Ulysses Slaughter is project manager at Chester Made and leader of #RemainCreative, the organization’s stay-at-home initiative. For him, even news about the coronavirus pandemic has to be put in context in the city of Chester.
If you think fears about COVID-19 constitute a major event for Chester residents, “it almost says you don’t understand how difficult things have been here already,” Slaughter continues. “You don’t understand how tough these people are, because you don’t understand what they’ve been through.”
Chester, a historic city of about four-and-a-half square miles with a population of almost 35,000, is a 25-minute drive south from Philadelphia on I-95. It’s the oldest city in Pennsylvania: William Penn disembarked from the Delaware in what would become Chester on his first arrival to the territory in 1682. Chester has a powerful industrial history, but it’s also one of the poorest cities in the Commonwealth, and ranks just behind Camden, N.J., as the country’s second-most violent city.
Chester Made, founded in partnership with the Pennsylvania Humanities Council, “believes that the humanities are crucial to civic life and that people’s stories are a powerful foundation for civic engagement.”
Slaughter, who’s been working with Chester Made since 2017, is originally from Chicago, but has made Chester his home for almost 30 years. He loves what he calls “the beautiful grittiness of the city,” with a “deeply untold story” that “speaks to everything that’s important on the planet: civic engagement, the environment, arts and culture, health, [and] the need for sustainable living.”
He says folks in Chester are often territorial, demanding, “Where are you from?” But he says a better question is, “What do you stand for?”
He thinks especially of Martin Luther King, Jr., who spent formative years in Chester at Crozer Theological Seminary — he graduated in 1951 (the institution’s first black graduate) and maintained his ties there for life.
“The city is more than a place of the people who were born here,” says Slaughter. “It’s a matter of who contributes here.”
Chester Made aims to elevate residents’ contributions: The organization held its first community-building workshop in 2017 in the Chester Made Makerspace, a hub of the city’s growing arts and culture district. 2020 saw the launch of the group’s first artist and storyteller residencies, anchored by local creators using their work to promote social justice, health, and wellbeing, and celebrate Chester’s history.
The city is more than a place of the people who were born here. It’s a matter of who contributes here. Ulysses Slaughter, Chester Made
Those residencies were just coming to a close when the pandemic descended, but Slaughter wanted to use the graduating artists as a springboard for weekly digital outreach. He launched the #RemainCreative campaign on Facebook, Twitter, and Instagram in early April. It features #MotivationMonday videos from local artists keeping up their practice at home, and Thursday videos spotlighting past Chester Made events.
“It’s a call to action and a reminder to people to figure out how to overcome, not just how to cope,” he explains. “People are talking about going back to normal. After trauma, you don’t go back to normal. You elevate.”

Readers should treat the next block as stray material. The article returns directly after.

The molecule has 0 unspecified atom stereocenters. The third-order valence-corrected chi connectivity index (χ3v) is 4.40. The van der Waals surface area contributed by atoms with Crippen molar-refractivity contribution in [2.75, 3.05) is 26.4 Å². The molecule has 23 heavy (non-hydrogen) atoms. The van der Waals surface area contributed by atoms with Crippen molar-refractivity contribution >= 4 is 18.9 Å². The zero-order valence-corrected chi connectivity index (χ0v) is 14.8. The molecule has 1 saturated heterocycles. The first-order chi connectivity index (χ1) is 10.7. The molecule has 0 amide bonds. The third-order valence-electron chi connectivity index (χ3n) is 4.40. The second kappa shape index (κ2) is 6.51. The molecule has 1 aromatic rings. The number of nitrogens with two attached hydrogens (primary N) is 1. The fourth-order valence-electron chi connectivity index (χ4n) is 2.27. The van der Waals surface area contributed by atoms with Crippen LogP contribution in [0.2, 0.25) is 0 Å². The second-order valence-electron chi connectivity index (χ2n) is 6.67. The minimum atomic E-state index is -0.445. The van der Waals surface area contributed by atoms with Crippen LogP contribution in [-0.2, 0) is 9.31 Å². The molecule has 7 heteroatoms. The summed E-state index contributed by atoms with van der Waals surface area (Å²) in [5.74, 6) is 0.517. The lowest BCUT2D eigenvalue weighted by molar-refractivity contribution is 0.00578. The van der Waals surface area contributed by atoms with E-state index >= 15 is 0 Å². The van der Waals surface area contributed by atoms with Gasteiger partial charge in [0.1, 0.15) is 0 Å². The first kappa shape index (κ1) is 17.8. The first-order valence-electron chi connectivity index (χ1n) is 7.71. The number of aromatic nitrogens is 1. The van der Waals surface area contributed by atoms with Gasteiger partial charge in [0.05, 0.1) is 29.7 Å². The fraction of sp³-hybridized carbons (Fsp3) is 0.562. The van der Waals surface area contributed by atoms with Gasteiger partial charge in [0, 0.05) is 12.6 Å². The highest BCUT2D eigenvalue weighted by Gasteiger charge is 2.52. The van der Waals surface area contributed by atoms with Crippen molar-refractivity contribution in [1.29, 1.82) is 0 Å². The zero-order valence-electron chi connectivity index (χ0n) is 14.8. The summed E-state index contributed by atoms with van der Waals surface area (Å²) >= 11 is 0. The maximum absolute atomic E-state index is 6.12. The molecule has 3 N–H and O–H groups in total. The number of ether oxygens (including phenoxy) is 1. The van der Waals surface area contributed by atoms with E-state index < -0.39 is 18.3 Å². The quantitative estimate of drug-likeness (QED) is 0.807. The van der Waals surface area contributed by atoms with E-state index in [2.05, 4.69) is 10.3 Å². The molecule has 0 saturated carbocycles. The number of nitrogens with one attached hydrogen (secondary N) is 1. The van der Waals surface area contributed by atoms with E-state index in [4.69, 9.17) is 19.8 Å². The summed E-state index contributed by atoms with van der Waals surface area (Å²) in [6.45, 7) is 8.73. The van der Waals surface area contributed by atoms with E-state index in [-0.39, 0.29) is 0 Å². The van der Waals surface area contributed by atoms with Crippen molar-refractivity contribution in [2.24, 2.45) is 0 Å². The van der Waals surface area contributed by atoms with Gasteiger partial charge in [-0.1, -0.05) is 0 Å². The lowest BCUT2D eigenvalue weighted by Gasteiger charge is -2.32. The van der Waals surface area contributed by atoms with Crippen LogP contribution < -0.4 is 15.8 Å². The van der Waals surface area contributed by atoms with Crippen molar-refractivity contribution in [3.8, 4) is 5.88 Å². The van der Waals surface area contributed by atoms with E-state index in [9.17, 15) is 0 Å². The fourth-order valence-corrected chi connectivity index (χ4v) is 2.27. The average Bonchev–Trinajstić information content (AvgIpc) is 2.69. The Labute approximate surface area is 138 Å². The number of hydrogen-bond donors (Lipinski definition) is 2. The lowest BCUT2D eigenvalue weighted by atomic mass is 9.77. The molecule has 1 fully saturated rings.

That’s why #RemainCreative isn’t just a flash moment for the arts in a pandemic. Slaughter conceived it as a movement with deep roots that will be relevant long after the illness ebbs from the front pages.
“I’ve been working the whole quarantine,” he says. “I just keep grinding.”
His paintings include colorful abstract works and vibrant portraits of past and present civil-rights leaders and cultural icons, plus a recent series of bold, evocative portraits honoring health-care workers.
“Artists want to tell the story,” he explains. “When Ulysses approached me, he wanted to make sure they were still documenting what’s happening right now… Art should never shut down when times are hard, because that’s when you need it the most… Artists are capturing elements of our time.”
In the coming years, Hunt points out, kids will be learning about this pandemic in school. We’ll need the work of witnessing artists to understand what we’ve been through.
Slaughter says #RemainCreative is also about expanding limited notions of “art.” It not only includes singers or painters.
“An artist is someone who can creatively make adjustments on the fly,” he explains. You could be making a physical object, building a relationship, or seeking out an opportunity for yourself or someone else. You could be gardening or trying a new recipe. It’s intergenerational. “Everybody in their own right is an artist.”
That’s why the #RemainCreative project invites submissions from anyone, not just professional artists. Locals are encouraged to reach out through social media or the Chester Made website.
“It’s important for people to remain creative, to contribute in a world that is very different for some people than it was five weeks ago,” adds Slaughter. “We want to continue to be who we were, or take these new circumstances and reframe them in terms of personal and community power.”
ALAINA JOHNS is a Philadelphia-based freelance writer and the Editor-in-Chief of BroadStreetReview.com, Philly’s hub for arts, culture and commentary. You can visit her at her blog, where fiction need not apply.